Davy's penchant for self-experimentation and abiding disregard for personal safety ensured that he would not live to see old age. In 1829, during a visit to Rome, he suffered a stroke and, on May 29th of that year, he died in Geneva while attempting to return to England.4
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Remembering Davy, we are sure to feel some envy at the environment in which his research prospered, with its complete vacuum of regulatory oversight and a seeming abundance of scientific fruit, low-hanging and ripe for plucking. But in Davy's time science as a whole and medicine in particular were perhaps no less confident of their knowledge than now, and the academics of his day would have pontificated with as great a sense of authority and importance as do ours today. Davy shows us that we must focus not only in filling in the gaps of what we presume to know but that we must also revisit our fundamental understanding of the world around us, using new means. Although this might appear a doubtful and even dangerously eccentric task, consider that Davy accomplished much by applying the well-known methods of Priestly, Volta, and others in areas in areas where they had never been thought applicable before. Davy's work thereby foresaw the ongoing transformation of medicine from a dogmatic, speculative discipline into a rational, experimental science.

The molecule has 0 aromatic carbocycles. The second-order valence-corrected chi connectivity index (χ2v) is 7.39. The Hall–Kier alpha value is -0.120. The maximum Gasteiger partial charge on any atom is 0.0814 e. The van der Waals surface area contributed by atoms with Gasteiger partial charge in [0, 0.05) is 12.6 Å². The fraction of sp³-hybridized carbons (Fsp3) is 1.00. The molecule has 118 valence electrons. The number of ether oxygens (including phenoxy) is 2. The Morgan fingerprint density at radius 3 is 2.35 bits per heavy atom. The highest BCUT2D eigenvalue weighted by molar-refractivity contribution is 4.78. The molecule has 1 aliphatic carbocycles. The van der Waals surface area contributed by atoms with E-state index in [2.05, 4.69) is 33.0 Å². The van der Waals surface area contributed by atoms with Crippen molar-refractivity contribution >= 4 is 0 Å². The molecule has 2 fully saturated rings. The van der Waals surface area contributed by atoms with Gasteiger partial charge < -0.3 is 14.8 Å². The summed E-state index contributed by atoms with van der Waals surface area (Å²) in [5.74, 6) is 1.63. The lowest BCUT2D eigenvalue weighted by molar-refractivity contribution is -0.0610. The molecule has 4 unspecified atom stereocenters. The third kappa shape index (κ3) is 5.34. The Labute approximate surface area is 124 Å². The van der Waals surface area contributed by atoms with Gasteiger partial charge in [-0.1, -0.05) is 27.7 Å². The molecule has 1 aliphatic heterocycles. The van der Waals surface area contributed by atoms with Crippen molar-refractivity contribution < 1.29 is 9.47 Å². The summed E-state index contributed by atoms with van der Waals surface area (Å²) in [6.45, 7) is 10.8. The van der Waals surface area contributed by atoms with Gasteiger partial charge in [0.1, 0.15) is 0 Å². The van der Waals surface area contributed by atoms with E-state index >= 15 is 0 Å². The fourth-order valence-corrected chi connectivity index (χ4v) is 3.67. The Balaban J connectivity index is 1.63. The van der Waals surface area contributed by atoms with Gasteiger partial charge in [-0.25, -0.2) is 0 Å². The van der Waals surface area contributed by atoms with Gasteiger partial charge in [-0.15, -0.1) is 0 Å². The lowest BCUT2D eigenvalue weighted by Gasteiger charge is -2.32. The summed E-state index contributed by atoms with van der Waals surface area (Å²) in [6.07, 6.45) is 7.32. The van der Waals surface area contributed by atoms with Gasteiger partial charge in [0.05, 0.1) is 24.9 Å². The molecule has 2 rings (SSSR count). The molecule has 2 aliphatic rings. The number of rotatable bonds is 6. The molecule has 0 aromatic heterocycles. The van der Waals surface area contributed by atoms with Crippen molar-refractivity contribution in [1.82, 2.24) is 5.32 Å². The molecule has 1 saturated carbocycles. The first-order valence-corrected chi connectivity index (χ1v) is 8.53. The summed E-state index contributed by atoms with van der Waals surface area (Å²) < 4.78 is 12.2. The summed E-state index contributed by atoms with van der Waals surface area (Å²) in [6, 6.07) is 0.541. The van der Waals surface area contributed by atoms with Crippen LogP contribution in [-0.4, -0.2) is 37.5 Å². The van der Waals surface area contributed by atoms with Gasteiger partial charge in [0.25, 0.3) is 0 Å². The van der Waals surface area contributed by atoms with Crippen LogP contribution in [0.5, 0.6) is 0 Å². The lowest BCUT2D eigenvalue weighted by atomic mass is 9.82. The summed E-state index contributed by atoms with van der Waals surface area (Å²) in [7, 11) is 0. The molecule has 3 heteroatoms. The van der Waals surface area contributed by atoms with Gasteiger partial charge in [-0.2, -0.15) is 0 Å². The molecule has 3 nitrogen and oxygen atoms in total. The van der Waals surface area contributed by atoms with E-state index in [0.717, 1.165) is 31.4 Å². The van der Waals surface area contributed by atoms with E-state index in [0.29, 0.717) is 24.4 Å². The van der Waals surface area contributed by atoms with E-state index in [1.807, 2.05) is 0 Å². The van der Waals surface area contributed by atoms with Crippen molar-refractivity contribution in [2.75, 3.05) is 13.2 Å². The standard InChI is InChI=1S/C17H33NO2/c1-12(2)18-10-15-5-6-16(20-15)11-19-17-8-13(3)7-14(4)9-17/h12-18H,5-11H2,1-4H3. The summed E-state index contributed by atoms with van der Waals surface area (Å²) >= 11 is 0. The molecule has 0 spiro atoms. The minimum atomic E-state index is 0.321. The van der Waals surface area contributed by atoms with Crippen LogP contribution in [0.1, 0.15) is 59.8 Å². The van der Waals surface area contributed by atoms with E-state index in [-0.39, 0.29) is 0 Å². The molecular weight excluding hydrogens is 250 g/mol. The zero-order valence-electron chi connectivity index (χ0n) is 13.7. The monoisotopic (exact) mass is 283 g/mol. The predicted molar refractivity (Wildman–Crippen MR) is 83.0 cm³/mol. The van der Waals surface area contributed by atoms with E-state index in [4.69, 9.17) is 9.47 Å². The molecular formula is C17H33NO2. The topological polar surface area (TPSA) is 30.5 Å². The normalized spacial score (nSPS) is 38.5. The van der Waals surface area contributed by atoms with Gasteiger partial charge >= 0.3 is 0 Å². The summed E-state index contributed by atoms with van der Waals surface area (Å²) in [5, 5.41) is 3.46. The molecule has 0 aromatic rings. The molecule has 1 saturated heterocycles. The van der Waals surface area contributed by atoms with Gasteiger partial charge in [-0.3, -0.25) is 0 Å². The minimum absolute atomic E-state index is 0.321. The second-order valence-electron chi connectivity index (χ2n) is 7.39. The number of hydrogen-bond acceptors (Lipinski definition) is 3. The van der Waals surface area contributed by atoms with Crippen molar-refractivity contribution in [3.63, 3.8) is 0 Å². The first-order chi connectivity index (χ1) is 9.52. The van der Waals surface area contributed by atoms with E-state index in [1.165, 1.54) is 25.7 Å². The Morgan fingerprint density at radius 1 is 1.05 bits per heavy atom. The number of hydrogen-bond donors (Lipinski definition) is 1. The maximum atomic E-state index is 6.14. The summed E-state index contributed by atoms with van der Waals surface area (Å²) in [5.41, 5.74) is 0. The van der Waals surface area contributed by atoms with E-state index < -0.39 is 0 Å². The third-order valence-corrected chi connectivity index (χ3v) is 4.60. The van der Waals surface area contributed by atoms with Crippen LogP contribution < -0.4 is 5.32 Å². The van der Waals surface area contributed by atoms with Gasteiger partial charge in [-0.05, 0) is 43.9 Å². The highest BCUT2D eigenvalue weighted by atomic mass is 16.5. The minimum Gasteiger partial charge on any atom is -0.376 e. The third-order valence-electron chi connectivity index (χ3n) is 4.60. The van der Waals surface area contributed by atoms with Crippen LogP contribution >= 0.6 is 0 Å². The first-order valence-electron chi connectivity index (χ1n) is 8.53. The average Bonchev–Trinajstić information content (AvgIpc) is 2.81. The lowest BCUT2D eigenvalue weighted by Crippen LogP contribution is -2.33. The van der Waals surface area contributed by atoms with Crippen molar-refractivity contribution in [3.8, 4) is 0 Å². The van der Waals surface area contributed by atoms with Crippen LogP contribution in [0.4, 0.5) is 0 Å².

Although Davy's work on respiratory physiology and nitrous oxide anesthesia had little practical impact in his own time, he bequeathed to us a foundational legacy of scientific inquiry that endures to this day. Morton and Wells rightly deserve our attention for bringing anesthesia into the public consciousness and pioneering its practical application, but Davy's work offers us the first example of anesthesiology as science. In reviewing Davy's achievements, we remember not only that our profession is founded on original experiment and observation, but that these offer us the only sure way forward. Addressing the Royal Institution in 1810, Davy remarked:
Nothing is so fatal to the progress of the human mind as to suppose that our views of science are ultimate; that there are no mysteries in nature; that our triumphs are complete, and that there are no new worlds to conquer.21
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21. Davy H: Collected Works. London, Smith, Elder 1840; 8:318

‡ The letter, dated March 14, 1808, was sent by a French Marines officer to Jean-Baptiste Delambre, an astronomer and general secretary of the Institut de France. An image of the letter, attributed to an unnamed Parisian archive, is available from the Royal Society of Chemistry at Accessed January 18, 2011. Cited Here...